Historic Goshen, bearing a biblical name, Goshen, dating from 1714, retains only slightly evidence of its physical beginnings but its historic role as a center or county government dates from 1727 when it became a half-shire town for Orange County as it was then laid out. Admits good farming land, it long enjoyed a leading position as a center of agriculture, especially dairying. The first milk shipped into New York City came from this area, with the advent of the Erie railroad in 1841, and Goshen butter became famous.
A focal point for the rallying of the militia the American Revolution, Goshen was also know as then for the location of both court and goal as well as the county government. Under the new dispensations of state government, the Town of Goshen (which included Chester and Sugarloaf) was established in 1789, and in 1798 Goshen became the County Seat, a role it still fills.
The Village of Goshen , however, was not incorporated until 1809. With the coming of the railroad, the hub of the village moved from Main Street to West Main street, to meet the tracks and to begin its activities as a commercial, industrial, and shipping center for the next 100 years. It also became a “bedroom community” for larger neighbors, including New York City, and for many years enjoyed a reputation as a home for railroad commuters, superseded now by car and bus commuters.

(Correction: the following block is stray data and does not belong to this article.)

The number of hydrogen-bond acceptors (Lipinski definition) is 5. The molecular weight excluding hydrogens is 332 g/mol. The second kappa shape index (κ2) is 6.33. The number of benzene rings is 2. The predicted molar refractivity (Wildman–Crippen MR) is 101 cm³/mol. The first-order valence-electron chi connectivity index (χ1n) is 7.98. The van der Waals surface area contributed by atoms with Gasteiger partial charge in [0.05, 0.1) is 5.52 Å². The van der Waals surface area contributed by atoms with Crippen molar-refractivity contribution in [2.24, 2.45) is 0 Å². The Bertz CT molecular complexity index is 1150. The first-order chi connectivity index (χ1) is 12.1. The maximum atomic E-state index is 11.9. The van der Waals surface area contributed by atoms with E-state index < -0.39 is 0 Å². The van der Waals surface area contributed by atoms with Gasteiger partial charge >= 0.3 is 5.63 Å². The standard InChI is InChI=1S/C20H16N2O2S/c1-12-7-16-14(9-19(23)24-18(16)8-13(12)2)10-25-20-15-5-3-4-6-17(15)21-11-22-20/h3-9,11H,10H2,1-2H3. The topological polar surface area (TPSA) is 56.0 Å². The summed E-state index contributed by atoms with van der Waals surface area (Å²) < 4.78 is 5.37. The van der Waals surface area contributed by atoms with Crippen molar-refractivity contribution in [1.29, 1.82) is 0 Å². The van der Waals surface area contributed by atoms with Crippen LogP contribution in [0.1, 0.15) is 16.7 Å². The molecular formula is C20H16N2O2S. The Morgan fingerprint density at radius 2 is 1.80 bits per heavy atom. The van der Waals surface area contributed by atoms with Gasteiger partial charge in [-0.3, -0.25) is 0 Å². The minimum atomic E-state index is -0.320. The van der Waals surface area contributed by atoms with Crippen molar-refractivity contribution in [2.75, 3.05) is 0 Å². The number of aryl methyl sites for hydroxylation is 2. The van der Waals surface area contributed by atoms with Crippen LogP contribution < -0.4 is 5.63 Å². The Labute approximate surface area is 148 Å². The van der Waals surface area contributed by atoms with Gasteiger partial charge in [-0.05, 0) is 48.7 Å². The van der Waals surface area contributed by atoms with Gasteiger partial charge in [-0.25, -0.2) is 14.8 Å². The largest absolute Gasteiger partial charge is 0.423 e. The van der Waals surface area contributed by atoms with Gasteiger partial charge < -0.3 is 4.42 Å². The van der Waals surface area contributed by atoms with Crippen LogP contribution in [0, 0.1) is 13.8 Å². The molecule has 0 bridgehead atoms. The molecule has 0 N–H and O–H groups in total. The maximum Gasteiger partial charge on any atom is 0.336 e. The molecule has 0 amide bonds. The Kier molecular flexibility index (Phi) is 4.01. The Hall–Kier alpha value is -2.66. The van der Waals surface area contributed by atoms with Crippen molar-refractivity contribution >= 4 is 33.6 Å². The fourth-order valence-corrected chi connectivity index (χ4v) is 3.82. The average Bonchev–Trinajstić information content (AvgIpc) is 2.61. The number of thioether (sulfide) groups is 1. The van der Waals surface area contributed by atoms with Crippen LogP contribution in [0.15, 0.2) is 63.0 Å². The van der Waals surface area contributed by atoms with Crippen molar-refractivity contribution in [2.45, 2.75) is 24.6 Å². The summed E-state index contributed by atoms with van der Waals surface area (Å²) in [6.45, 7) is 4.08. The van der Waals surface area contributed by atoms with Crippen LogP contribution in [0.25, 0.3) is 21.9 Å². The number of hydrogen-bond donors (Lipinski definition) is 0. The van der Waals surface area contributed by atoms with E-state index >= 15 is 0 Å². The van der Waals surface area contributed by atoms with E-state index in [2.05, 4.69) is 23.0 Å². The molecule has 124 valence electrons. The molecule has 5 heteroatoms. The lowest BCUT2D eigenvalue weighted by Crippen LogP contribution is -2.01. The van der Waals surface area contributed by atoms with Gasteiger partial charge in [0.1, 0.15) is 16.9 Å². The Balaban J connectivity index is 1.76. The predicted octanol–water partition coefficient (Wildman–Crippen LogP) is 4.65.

In the geographical center of Orange County, Goshen attracts thousands who have business with the county, who bank at any of its banking houses, and who do business with its retail stores and its professional people. The village and town present a blend of 18th century beginnings, 19th century achievements, and 20th century advances.